It was not yet 7 a.m. and the sun was still hiding behind the Alamo when a small group of people wearing orange shirts quietly gathered in front of the historic site on Friday.
The downtown area has seen its share of strife over the past two weeks, but this group was almost somber as they talked about walking 10 miles in honor of the late Tom Daniels, who died of pancreatic cancer in April, and was a campaign manager, friend, and mentor to many political figures in San Antonio.
The local nonprofit ThriveWell Cancer Foundation, along with Daniels’ friends and family, planned the Tom Daniels Tribute Walk, which will be carried on by separate groups in roughly 10-mile increments over the next three days, eventually ending in Port Aransas on Sunday.
Lisa Ward Hutchens, development director for ThriveWell and a close friend of Daniels, said the long-distance walk would raise money for the foundation, which helps cancer patients afford treatments and provides many other services. She said they had already raised $1,500 even before they began walking on Friday and were hoping to raise much more.
To avoid walking in the heat of the day and save time, multiple groups are starting out at different points over the 156-mile route and simultaneously walking separate legs from 7 a.m. to 11 a.m. each day.
The group starting at the Alamo came to walk and raise money for cancer patients, but also to remember and celebrate their friend by following the same path Daniels walked last May when he decided to raise money for ThriveWell by walking from the Alamo to Port Aransas. Daniels, who was 64 at the time and an avid walker, took 15 days to do the walk in 2019, taking just one day off for Mother’s Day. He raised about $3,000 for ThriveWell, according to Kristina Aderhold, communications director for the organization.
When Daniels walked to raise money for cancer patients last year, he wasn’t one himself, said State Rep. Roland Gutierrez (D-San Antonio), who was at the walk on Friday and said Daniels had been his campaign manager and best friend.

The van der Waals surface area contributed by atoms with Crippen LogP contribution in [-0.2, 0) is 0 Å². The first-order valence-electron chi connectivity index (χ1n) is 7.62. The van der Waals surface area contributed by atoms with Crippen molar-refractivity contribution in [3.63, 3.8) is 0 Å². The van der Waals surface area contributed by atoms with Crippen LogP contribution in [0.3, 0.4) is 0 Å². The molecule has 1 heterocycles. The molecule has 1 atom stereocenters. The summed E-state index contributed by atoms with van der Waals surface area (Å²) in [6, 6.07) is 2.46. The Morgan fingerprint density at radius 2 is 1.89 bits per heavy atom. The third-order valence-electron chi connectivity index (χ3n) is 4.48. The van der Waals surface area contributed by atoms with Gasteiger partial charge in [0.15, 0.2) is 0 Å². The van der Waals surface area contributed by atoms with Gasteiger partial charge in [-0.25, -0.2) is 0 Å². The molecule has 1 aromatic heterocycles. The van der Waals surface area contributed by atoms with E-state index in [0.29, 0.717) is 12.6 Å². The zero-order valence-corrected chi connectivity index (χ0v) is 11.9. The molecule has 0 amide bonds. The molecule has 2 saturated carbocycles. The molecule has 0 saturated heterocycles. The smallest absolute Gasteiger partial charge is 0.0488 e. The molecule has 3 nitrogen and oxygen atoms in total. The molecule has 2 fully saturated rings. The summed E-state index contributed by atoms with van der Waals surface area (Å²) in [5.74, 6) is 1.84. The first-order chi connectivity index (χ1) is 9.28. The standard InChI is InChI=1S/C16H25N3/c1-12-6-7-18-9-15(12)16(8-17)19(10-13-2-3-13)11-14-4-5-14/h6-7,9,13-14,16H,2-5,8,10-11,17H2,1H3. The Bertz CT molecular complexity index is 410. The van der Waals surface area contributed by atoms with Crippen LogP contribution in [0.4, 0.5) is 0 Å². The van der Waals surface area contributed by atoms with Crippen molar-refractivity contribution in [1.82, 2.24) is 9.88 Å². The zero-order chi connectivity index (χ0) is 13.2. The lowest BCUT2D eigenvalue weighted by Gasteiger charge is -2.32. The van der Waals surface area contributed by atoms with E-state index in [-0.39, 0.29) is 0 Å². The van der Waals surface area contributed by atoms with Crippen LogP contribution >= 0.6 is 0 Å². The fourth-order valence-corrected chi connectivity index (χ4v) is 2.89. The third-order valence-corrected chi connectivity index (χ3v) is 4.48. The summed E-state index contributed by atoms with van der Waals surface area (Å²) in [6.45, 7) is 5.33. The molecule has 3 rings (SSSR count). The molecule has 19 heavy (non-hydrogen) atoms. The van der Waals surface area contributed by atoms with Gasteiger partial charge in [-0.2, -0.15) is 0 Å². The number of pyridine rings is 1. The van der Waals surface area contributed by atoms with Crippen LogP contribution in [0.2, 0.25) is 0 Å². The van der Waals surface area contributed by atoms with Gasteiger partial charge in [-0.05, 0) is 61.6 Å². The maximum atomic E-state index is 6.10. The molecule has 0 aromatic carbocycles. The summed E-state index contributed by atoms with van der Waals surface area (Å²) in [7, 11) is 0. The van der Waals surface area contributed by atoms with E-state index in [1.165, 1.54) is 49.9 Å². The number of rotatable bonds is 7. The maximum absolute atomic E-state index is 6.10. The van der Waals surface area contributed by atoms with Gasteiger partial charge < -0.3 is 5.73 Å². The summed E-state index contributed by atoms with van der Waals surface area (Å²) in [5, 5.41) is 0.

“It was just ironic that he chose to do this on his own and then six months later he was diagnosed with pancreatic cancer,” said Gutierrez, who is giving up his Texas House seat to run for the state Senate in District 19.
Daniels was not married and had no children, but Gutierrez said Daniels had become part of his family and he was even godfather to Gutierrez’s younger daughter. That daughter, Victoria, is just 10 years old, but said she wanted to walk the entire 10 miles on Friday with her family to honor Daniels.
The impact Daniels had on the political landscape of San Antonio and Texas politics is almost immeasurable, according to the friends who gathered to walk. All described him as the kind of friend who feels more like a family member.
“Tommy always used to say, ‘I work for Roland,’ and I’d tell people I worked with Tommy,” Gutierrez recalled. “He was a mentor to me. Tom was kind of the epicenter of us all. He’s why we joined together and got together.”
Besides Gutierrez, the small group included local judges and former U.S. Rep. Charlie González, who served seven terms in Congress. González said he and Daniels had grown up in the political world together, both having fathers who were steeped in politics. González is the son of Henry B. González, who represented San Antonio in Congress for almost 40 years, and Daniels’ father was a former San Antonio city councilman.
“From the bottom up, Tommy knew it all,” González said. “And, gosh, he knew this city, precinct by precinct. He was probably the most well-connected individual and such a generous person. He didn’t want to take credit, he didn’t need any kind of publicity, he didn’t want his face out there. He made things work. He was just a great friend and a great believer and a wonderful Democrat through and through.”
Bexar County judges Cathy Torres-Stahl and Norma Gonzales and Texas Appeals Court justices Patricia Alvarez and Luz Elena Chapa all reminisced with gratitude about the role Daniels had played in their political lives. Each said he had either managed their judicial campaigns or filed their campaign finance reports, and sometimes both, but most importantly Daniels had been supportive and believed in them.
“The reason why we have so many female judges in Bexar County is because of Tom Daniels,” Chapa said. “He knocked down every barrier, every obstacle. Whenever we felt defeated, he brought us back up and encouraged us along the way.”
ThriveWell plans to make the walk an annual event to honor Daniels and raise money for cancer patients, Aderhold said. She said anyone can participate in the Tom Daniels Tribute Walk and can sign up for any leg of the walk here. The foundation also is accepting donations online.